While it may be tempting to go to your local department store for that specific blue three-pronged folder your child has on their school supply list, try and see if you can order school supplies online. Most department stores right now have options to order online and either deliver or pick up items curbside. We want to limit our exposure to others as much as possible, and back to school aisles can be some of the busiest aisles this time of the year.

2. Have your child practice wearing a mask at home

When schools open up for in-person learning, many schools will require their students in 1st grade onward to wear face masks all day. It’s hard for most adults to wear a mask all day, and this is going to be a big change for our kids. You can try to ease into this by having your child and family members wear their masks at home for extended periods of time. Start with just 30 minutes at a time and gradually work your way up to a full day. Make sure to demonstrate the proper way to wear a mask (covering both the mouth and nose).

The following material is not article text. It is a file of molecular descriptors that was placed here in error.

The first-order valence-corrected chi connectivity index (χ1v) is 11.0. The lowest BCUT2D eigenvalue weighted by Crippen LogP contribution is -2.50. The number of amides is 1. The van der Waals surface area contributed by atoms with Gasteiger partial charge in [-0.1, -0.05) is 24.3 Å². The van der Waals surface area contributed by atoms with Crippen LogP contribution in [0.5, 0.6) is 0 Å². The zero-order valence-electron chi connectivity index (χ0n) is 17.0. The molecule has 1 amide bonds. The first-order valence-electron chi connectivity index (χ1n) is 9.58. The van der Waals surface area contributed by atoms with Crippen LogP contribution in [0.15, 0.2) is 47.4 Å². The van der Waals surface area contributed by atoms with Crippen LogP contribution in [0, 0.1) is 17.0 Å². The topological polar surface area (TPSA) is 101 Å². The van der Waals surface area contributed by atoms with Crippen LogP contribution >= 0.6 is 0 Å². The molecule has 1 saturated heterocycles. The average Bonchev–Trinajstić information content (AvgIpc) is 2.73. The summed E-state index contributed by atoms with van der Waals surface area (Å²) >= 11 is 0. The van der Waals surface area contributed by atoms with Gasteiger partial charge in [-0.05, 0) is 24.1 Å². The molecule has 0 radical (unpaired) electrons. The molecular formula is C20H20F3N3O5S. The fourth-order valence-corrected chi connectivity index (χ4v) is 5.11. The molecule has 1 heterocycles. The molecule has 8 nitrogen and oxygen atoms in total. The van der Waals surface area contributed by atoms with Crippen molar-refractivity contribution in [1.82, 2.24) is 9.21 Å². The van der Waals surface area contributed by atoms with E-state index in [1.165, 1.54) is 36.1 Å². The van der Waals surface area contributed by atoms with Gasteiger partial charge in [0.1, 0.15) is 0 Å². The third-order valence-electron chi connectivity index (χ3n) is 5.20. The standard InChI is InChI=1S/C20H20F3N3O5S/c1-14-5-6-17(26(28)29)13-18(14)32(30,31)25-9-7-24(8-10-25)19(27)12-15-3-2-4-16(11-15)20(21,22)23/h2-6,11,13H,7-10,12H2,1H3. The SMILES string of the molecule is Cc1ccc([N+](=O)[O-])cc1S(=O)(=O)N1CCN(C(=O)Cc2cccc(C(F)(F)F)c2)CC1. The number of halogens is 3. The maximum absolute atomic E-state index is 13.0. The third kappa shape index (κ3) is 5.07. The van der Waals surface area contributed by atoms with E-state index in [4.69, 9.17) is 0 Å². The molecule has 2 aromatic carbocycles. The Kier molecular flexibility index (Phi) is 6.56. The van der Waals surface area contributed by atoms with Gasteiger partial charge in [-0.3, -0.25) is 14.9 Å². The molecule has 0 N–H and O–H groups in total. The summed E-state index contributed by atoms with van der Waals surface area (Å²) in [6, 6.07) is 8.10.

3. Have your child practice proper hand hygiene

Make sure you go over proper hand washing techniques and have your child practice it at home. Remember, your child should wash their hands anytime they touch their face or mask, eat or drink, touch any contaminated surface or object, blow their nose, cough, or sneeze. Your child should follow the following five steps in hand washing. (These steps are from

  • Wet your hands with clean running water, turn off tap, and apply soap.
  • Lather your hands together by rubbing them together with soap. Lather the backs of your hands, between your fingers, and under your nails.
  • Scrub your hands for at least 20 second. Need a timer? Hum the “Happy Birthday” song from beginning to end twice.